As soon as they left. I sent a couple of paroles. The boy is nowhere to be found.

6th of August 1998
Frank has been gone for over 24 hours. A search party went to look for the boy. Nothing.
Is it connected?

7th of August 1998
There is a place in the woods. Albert called it the cave. He used to go there with his friends. I cannot find the place. None of his friends know its whereabouts. They say only Albert knew how to get there.

17th of August 1998
I found the cave…

That was the last note from Richard Blake…


Something was brewing in the air. Something strange. The sky looked different. The woods looked different as if distorted by something or someone. I had a torch in my hand, and I kept my handgun ready at my side.

I was scared.

There was something about that case that rubbed me off the wrong way. The woods were never kind to me, and no matter how many times I’ve been there, there was always the feeling that I was lost. I never appreciated that piece of nature. Had it been the sea or the sky or the mountains, that would have been a different story.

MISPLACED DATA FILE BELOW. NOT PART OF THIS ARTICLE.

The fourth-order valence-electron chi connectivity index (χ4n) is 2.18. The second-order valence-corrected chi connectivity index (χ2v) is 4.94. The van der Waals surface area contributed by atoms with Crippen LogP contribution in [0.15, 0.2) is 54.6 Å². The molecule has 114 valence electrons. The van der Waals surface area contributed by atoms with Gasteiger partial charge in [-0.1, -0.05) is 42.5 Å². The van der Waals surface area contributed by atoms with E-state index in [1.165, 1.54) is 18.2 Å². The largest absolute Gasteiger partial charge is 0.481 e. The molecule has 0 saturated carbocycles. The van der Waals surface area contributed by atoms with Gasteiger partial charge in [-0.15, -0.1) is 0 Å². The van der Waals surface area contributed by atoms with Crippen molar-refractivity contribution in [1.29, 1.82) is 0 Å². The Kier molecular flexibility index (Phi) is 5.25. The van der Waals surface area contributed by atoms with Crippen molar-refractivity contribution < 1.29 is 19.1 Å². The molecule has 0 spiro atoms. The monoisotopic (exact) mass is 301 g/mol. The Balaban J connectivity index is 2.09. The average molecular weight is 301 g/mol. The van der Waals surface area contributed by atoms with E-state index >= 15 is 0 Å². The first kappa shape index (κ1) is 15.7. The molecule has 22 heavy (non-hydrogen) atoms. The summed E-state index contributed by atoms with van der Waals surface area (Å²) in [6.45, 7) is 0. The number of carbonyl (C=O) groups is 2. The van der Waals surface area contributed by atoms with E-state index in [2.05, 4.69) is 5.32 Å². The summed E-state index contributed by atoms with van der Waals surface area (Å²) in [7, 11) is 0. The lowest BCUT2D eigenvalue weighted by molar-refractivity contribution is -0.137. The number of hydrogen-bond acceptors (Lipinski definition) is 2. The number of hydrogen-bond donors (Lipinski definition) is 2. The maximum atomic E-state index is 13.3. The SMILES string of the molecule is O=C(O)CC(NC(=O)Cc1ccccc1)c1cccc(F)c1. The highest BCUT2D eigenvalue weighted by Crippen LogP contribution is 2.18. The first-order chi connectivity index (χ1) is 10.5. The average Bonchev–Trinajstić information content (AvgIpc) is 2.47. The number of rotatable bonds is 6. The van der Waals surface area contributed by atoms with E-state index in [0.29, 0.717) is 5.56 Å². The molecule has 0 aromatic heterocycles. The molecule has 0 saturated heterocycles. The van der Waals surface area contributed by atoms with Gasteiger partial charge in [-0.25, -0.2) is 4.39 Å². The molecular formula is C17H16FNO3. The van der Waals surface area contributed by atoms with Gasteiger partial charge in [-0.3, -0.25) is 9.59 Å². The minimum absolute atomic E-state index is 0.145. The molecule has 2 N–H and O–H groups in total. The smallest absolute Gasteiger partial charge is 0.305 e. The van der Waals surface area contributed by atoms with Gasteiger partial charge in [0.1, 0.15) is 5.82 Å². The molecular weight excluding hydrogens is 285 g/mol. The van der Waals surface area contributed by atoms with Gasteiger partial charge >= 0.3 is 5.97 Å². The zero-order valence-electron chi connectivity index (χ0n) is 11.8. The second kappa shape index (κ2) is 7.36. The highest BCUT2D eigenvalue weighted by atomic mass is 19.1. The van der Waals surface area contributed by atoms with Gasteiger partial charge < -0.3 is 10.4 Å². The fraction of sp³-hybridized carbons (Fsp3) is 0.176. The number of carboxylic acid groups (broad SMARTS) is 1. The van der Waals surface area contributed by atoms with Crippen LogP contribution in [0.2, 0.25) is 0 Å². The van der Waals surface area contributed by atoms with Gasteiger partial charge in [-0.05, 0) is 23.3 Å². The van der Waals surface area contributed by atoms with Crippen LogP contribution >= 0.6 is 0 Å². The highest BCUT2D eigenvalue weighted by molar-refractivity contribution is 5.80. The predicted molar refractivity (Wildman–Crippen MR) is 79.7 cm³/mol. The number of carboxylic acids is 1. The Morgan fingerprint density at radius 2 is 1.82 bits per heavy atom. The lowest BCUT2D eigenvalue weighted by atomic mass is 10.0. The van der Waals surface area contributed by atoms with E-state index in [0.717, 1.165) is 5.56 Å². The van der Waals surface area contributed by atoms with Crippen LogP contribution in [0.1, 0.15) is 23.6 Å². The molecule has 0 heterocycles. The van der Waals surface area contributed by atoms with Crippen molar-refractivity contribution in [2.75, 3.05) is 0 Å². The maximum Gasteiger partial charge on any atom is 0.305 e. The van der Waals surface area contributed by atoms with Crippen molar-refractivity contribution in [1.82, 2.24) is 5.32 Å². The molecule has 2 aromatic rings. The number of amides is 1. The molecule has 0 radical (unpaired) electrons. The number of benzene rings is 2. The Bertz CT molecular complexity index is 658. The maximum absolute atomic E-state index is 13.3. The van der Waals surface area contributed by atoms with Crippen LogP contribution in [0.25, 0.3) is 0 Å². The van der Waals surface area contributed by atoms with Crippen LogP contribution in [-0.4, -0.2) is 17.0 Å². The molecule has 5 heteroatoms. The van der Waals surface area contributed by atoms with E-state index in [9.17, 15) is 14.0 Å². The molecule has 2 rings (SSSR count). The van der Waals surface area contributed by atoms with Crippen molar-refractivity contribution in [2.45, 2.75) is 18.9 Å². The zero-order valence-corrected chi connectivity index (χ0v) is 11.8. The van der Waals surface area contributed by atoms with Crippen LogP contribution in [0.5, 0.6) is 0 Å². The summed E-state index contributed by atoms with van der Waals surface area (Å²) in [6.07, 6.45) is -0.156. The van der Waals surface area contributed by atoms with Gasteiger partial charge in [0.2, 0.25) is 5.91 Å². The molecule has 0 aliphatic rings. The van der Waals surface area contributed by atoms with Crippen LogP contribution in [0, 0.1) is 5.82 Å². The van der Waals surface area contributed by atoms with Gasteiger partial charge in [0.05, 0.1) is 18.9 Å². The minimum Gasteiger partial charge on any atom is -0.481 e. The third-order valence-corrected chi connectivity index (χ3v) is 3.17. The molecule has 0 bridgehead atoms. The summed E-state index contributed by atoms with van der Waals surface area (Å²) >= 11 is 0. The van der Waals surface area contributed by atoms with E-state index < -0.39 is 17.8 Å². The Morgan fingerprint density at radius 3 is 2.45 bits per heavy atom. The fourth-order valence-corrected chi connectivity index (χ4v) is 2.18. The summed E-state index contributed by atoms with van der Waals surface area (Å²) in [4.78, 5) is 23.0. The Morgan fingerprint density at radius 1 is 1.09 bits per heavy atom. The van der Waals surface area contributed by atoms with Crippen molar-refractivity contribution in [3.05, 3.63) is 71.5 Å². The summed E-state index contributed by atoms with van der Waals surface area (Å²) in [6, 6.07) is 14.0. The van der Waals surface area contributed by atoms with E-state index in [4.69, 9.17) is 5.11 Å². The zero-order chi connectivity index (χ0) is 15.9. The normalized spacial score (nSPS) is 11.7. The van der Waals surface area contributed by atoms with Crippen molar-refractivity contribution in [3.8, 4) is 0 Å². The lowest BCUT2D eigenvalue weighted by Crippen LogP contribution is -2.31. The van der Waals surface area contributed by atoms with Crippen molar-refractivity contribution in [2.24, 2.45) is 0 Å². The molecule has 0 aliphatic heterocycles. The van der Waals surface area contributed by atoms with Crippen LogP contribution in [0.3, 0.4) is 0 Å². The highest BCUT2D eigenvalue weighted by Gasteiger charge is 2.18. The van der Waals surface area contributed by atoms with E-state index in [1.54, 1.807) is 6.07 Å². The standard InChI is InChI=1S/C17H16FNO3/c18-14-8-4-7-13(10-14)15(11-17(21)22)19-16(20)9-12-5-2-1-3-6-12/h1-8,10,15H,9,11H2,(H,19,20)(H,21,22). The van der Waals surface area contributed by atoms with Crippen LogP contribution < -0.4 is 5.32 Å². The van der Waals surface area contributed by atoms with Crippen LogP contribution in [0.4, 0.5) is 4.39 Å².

When I wandered into the woods, it was still daytime. The sun was bright in the sky, although it was unusually cold for August. The orange rays of the sun washed over the washed-out leaves, and they flew around as if mesmerized by a trance. I walked through the woods, unsure of what would befall me; unsure of what would be found. There was no way I could access Frank’s cave. At that moment, I reached the conclusion that Richard Blake may have gone mad…

I should have known.

And then the leaves began to rain from the sky above. The winds blew from all directions. The sun blew out like the flame of an unwilling candle stuck in the wind. But there was light in the midst of the dark, light that I could not decipher just yet…

A chuckle brought an end to the calmness that enveloped my soul. It was not strange, but rather soothing, warm; a soft childish laugh of a woman, a familiar voice, but the laughter died away, it came from afar and it traveled even further away.

And then came the voice, a voice that I identified as Blake’s; hoarse but warm and kind. He spoke the story of what transpired with him in those very woods and what I have not heard, I read on the veins of the leaves that fell from the skies above. Glowing with words that only my eyes could read…

This is what Blake told me…

Read Part 3 Act II here.

Part 3 Act I of Awake/Asleep was written by Amr Abbas.

Cover picture by Amr Abbas.